Figure 12: Smartpanel by MSI 3.2 Active Fiber Composites While one of the benefits of the Active Fiber Composites developed at MIT is the ease with which they are laid up into almost any laminated composite structure, helicopter rotor blades have been the predominant structure under consideration. These blades are noisy and vibrate a great deal in flight due to large aerodynamic loads. As a result, active rotor blades have been developed with an embedded Active Fiber Composite layer, shown in an actual scale model in Figure 13 and schematically Figure 14.

Figure 11: Active Composite Laminate with Hollow Cross-Section Fibers. First, a wax mold was partially filled with epoxy, into which the fibers were added and aligned as shown, with the electroded ends extending beyond one end of the mold. The remainder of the mold was then filled with epoxy, which was then allowed to cure. After, curing, the assembly was heated to melt off the wax mold, leaving only the finished active composite lamina. An electrical bus was then added to the exposed ends to allow an electric field to be applied to the composite actuator. 3 Applications of Active Composite Actuators While the development and fabrication of active fiber systems is important, the ability of these devices to improve realistic structures is clearly the next step in order to bring the intensive research efforts discussed above to fruition. Since much of the active fiber composites research is funded by the defense industry, most applications are initially geared towards such vehicles. The subsequent sections will discuss several applications of these various active fiber composite devices.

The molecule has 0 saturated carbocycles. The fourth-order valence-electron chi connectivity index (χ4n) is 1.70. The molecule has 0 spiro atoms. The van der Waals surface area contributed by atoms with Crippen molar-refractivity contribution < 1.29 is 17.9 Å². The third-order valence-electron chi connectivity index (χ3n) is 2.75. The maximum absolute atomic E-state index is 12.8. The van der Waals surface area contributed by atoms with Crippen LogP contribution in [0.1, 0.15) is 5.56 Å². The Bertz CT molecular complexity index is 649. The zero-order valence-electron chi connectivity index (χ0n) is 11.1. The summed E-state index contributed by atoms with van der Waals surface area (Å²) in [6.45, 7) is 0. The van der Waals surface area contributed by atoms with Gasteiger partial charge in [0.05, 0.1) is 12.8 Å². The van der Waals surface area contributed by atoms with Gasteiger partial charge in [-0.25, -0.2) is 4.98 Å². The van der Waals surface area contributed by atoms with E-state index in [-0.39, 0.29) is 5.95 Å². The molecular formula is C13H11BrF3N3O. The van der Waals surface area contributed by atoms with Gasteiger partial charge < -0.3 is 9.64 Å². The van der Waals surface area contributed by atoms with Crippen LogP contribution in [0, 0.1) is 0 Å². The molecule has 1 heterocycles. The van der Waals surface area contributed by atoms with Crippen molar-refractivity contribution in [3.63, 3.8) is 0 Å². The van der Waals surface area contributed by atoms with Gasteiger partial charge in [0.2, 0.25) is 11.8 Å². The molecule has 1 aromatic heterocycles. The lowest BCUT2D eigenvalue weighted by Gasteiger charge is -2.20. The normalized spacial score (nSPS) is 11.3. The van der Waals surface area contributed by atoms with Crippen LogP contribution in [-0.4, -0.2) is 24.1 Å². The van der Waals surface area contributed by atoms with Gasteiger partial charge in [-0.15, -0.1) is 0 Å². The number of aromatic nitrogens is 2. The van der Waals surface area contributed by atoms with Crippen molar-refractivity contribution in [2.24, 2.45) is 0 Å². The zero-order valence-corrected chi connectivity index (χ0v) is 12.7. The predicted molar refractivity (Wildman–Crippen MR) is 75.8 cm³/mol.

Figure 13: Photograph of Embedded Active Fiber Composite Layers in Rotor Blade

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Figure 14: Schematic of Embedded Active Fiber Composite Layers in Rotor Blade Improving the performance of these blades will increase both pilot and helicopter performance as well as make for a quieter rider for passengers. In addition to vibration suppression, Active Fiber Composites are able to adjust the twist of the blades which controls how the helicopter flies and could replace conventional hydraulic systems. 3.3 Macro Fiber Composites One of the high-profile applications for Macro Fiber Composites is in the vertical tail fins of fighter aircraft. Five MFC actuators are embedded under the fiberglass shell on each side of the tail fins as seen in Figure 15. The goal of these actuators is to counteract the bending and torsional stresses that the fins experience while in flight as a result of buffeting loads. This reduction in stress will lead to longer aircraft life and increased performance. Figure 16: MFC Actuator on Kapton Torus